Author + information
- Patrizio Pascale, MD⁎ ( and )
- Martin Fromer, MD
- ↵⁎Division of Cardiology, University Hospital, 1011 Lausanne, Switzerland
In a recent issue of the Journal, Goldenberg et al. (1), in a subgroup analysis of MADIT-II (Multicenter Automatic Defibrillator Implantation Trial) (2), showed that in patients with ischemic left ventricular dysfunction who underwent coronary revascularization (CR), the efficacy of implantable cardioverter-defibrillator (ICD) therapy was not apparent when the device was implanted 6 months or less following CR. The authors concluded a time dependence of the ICD therapy efficacy and raised the question of the optimal timing of device implantation following CR. In our opinion, the issues raised by the study should instead focus on the reasons why the ICD benefit was only apparent when implanted after long time frames following revascularization.
In view of the elapsed time following CR by the time of patient enrollment, we can assume that the distinguishing feature between patients enrolled early and those enrolled late after CR resides in the probability of recurrent ischemia. This was moreover the rationale of the selected time frames based on the probability of coronary artery disease progression. Because several observations suggest a role for silent (or overt) ischemia as at least a contributing factor to sudden death (3,4), the lack of survival benefit of ICD therapy in the group characterized by a lower probability of ischemia may therefore be attributed to the prevention of recurrent ischemia by revascularization. This hypothesis is further substantiated by the CABG (Coronary Artery Bypass Graft)-Patch trial (5) where no survival benefit was conferred by prophylactic ICD in patients undergoing CABG with depressed left ventricular function.
Accordingly, this subgroup analysis (1) further confirms the importance of revascularization to lower the risk of sudden cardiac death. As it is reasonable to first treat the contributing factors rather than the consequences, a systematic evaluation of the coronary artery status with CR if required prior to prophylactic ICD implantation should be the conclusion to draw from this subset of the MADIT-II study. The investigators raised the question of the optimal timing of device implantation. However, considering time frames from up to and more than 5 years following CR, the “timing” for a significant life-saving benefit of ICD to become apparent also coincides with an increasing probability of progression of coronary artery lesions. We may then assume that a substantial proportion of patients in these time frames would actually have qualified for a coronary evaluation prior to ICD implantation.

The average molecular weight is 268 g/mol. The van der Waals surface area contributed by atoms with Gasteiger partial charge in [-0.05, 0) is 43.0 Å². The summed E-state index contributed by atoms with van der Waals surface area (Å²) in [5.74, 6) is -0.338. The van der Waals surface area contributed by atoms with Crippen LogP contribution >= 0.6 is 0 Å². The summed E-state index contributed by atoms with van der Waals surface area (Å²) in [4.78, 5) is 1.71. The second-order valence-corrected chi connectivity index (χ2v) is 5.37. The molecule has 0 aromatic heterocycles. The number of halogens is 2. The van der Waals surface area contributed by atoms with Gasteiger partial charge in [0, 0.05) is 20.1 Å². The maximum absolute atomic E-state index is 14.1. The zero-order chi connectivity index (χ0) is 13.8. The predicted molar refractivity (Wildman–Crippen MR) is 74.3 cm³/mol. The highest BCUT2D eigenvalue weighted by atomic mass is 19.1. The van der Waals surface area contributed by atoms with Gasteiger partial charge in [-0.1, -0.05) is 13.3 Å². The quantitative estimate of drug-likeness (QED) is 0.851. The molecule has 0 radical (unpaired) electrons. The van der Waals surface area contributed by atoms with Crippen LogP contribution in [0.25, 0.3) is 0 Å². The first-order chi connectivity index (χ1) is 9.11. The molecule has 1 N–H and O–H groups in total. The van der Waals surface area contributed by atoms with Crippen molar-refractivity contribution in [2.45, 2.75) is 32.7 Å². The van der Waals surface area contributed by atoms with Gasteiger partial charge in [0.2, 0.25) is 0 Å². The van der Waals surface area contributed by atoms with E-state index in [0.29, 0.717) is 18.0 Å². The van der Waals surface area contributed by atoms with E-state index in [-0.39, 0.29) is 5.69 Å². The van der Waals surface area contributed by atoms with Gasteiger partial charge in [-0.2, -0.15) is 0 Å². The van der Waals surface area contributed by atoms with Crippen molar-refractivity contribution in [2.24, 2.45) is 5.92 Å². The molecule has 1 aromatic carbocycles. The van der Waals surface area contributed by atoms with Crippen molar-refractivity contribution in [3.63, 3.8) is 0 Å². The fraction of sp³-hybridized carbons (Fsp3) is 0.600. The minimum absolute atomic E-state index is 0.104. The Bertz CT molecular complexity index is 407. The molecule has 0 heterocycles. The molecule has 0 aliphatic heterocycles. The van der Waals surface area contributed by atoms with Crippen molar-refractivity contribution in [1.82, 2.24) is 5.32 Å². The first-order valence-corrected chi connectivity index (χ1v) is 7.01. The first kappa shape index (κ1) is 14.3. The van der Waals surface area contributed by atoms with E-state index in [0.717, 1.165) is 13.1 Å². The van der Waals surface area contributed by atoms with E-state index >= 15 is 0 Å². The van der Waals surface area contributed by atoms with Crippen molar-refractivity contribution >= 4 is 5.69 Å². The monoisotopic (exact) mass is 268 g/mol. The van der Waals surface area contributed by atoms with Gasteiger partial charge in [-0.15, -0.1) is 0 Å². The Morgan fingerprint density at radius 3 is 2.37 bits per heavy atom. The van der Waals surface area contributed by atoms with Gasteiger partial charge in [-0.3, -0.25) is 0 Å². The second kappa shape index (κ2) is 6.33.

The recruitment of patients with remote myocardial infarction and depressed left ventricular function without systematic coronary artery status evaluation was precisely one of the limitations raised by the MADIT-II study (6). Is it then appropriate to implement the MADIT-II in patients considered for prophylactic ICD after a coronary evaluation has been performed as warranted in clinical practice in light of the present observations? Indeed, Goldenberg et al. (1) observe that those patients who qualify for a revascularization procedure subsequently performed will not enjoy a significant survival benefit due to the ICD. Similarly, for those whom a revascularization procedure is not needed, hence without an ischemic substrate, the corollary of the study suggests that their risk of sudden death might be lower than expected and hence limit the detectable benefit of ICD.
- American College of Cardiology Foundation
- Goldenberg I.,
- Moss A.J.,
- McNitt S.,
- et al.,
- MADIT-II Investigators
- Wiesfeld A.C.P.,
- Crijns H.J.G.M.,
- Hillege H.L.,
- Tuininga Y.S.,
- Lie K.I.